A social media campaign has been launched to support activists who are facing prosecution over their leadership roles in the 2014 pro-democracy Occupy protests.

Supporters posted on social media saying they are willing to testify in court about why they took to the street. “I am one of the Occupy protesters and I was incited by the police’s decision to fire 87 rounds of tear gas [at demonstrators],” one wrote.

Hong Kong police during the Occupy protest.
Hong Kong police during the Occupy protest. Photo: HKFP.


On Monday, nine Occupy leaders received surprise phone calls from police saying that they would face public nuisance charges – more than two years after a police crackdown ended the 79-day demonstrations that shut down the heart of Hong Kong.

All of them are facing the common law charge of inciting others to create a public nuisance. Some were also charged with conspiring to create a public nuisance and inciting others to create a public nuisance. Each charge carries a maximum penalty of seven years in prison.

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Among those targeted is sociology professor Chan Kin-man, co-founder of the Occupy movement. He said on a Commercial Radio show on Wednesday that he will not plead guilty to the incitement charges.

He said the founders are prepared to accept some charges – such as illegal assembly – if the prosecutor’s case is factually accurate, as a guilty plea would be in keeping with the principle of civil disobedience.

“But we don’t accept the incitement charge,” he said. “The UK has abolished the common law offence of incitement, because the law is based on the backward assumption that those incited do not have a free will.”

chan kin man
Chan Kin-man handed himself in to police on December 3, 2014. File Photo: Cloud.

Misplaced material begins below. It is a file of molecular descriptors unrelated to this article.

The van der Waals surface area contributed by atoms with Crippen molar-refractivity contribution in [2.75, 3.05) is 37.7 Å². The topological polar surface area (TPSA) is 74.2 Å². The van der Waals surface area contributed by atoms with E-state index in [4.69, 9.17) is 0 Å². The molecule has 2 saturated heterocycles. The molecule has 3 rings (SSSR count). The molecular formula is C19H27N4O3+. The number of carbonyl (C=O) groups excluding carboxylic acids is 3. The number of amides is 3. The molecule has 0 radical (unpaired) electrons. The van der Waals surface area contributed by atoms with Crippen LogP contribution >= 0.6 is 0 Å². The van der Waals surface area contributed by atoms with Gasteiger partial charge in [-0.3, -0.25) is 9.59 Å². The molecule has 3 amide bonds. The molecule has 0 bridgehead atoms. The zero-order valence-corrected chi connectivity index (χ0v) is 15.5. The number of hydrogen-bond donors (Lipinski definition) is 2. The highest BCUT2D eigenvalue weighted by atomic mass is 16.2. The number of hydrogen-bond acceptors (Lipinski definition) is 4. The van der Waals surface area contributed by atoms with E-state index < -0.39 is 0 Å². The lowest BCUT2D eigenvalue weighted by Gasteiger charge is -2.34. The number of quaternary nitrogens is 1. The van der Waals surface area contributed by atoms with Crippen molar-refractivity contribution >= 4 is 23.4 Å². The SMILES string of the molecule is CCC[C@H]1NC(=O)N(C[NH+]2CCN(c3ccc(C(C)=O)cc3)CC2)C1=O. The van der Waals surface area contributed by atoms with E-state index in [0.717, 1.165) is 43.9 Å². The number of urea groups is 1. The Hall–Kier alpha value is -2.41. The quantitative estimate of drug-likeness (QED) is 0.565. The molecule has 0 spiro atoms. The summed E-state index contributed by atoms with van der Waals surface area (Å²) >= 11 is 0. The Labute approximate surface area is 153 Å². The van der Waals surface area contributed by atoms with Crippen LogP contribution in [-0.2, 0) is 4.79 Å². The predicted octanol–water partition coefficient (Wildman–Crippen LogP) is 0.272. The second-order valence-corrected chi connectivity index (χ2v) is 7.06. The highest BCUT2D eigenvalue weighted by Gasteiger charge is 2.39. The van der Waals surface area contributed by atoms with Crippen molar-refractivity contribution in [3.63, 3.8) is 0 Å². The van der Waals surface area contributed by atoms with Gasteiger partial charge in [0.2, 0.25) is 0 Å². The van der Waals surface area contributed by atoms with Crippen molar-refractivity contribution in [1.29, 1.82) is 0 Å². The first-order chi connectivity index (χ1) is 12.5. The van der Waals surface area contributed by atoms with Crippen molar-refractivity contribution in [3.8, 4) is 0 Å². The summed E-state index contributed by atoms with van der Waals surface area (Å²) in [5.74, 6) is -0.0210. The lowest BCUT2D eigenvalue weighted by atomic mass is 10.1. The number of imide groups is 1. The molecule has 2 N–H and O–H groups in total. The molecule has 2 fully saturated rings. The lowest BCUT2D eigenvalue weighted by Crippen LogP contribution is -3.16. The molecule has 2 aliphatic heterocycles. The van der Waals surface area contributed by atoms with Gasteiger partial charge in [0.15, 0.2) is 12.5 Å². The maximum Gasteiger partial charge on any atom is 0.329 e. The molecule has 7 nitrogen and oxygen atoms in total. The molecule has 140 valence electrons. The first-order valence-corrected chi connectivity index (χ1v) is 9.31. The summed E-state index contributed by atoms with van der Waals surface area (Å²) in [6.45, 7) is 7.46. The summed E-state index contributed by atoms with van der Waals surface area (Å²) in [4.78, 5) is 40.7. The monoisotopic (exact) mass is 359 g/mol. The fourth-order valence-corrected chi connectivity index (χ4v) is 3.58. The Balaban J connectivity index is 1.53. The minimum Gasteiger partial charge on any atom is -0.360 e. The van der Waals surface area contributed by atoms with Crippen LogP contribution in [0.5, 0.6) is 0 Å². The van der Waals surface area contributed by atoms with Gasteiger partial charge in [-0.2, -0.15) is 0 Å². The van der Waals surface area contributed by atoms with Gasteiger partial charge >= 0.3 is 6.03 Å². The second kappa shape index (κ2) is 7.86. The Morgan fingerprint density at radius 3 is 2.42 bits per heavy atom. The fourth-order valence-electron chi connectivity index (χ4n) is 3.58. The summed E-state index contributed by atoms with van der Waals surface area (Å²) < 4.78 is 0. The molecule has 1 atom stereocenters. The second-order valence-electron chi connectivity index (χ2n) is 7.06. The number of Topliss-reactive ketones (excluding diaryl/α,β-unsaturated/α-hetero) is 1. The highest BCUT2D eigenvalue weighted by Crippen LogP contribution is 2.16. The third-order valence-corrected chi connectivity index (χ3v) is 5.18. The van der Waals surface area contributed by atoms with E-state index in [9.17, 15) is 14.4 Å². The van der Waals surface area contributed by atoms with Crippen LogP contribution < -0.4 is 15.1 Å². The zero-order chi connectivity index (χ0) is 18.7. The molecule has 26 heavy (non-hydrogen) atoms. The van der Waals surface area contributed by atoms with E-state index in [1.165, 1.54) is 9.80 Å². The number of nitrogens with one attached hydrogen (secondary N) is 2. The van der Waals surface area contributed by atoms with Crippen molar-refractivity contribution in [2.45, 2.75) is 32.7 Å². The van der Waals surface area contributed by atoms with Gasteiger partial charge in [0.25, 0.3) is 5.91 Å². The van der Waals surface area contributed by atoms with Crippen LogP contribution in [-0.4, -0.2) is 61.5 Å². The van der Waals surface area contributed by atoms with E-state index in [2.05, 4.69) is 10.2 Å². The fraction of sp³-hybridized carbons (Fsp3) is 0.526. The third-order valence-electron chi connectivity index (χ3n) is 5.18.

Barrister Chris Ng told HKFP that in English law, the common law offense of incitement has been replaced with a statutory offense of “encouraging” the commission of a crime. Under the statute, he said, “encouraging” a crime may be understood as a narrow version of the old offence of incitement.

Solidarity on social media

In response to the controversial decision to prosecute, pro-democracy supporters took to social media expressing willingness to testify about what “incited” them to join the Occupy movement.

Reasons given included tear gas fired by police, Beijing’s 2014 decision to bar open elections in Hong Kong, incumbent leader Leung Chun-ying’s governance, and the suppression of freedoms.

occupy incitement
“I am willing to be a defense witness” social media posts. Photo: Jordi Tsang/我願意當證人, via Facebook.

An activist said she participated in the protests throughout the 79 days to voice opposition to alleged power abuse by police and Beijing’s decision, among other reasons.

“It was all voluntary. No one incited me,” she wrote. “I only hope for a democratic, just and corruption-free society for future generations.”

Meanwhile, blogger and former law clerk Charles Tsang suggested that people testify in court about how the Occupy protests did not create a nuisance for them.

“I am happy to testify that during Occupy, it took me only 20 minutes to walk from my office in Central to the District Court in Wan Chai – even though I was wearing a suit and carrying a suitcase of legal documents,” Tsang said. “It would be impossible with normal traffic.”

admiralty police occupy clearance 2014 protest
Police clearance of the Admiralty Occupy camp, on December 11, 2014. Photo: Tom Grundy/HKFP.

The nine leaders facing charges will appear before the Eastern Magistrates’ Courts on Thursday. They will then stand trial at the District Court at a later date.

Local media cited sources as saying that as many as 39 people involved in the Occupy protests will soon face similar charges.

International human rights watchdogs such as Amnesty International Hong Kong and Freedom House have condemned the prosecutions. US senator Marco Rubio has also urged Chief Executive-elect Carrie Lam to work on political reforms that are consistent with Hongkongers’ democratic aspirations.

The Hong Kong government calls the Occupy protests an “illegal movement.”

Update 18:00: Updated with comments from barrister Chris Ng. 

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Ellie Ng

Ellie Ng has written for Foreign Policy, the Daily Telegraph, Global Voices Online and others.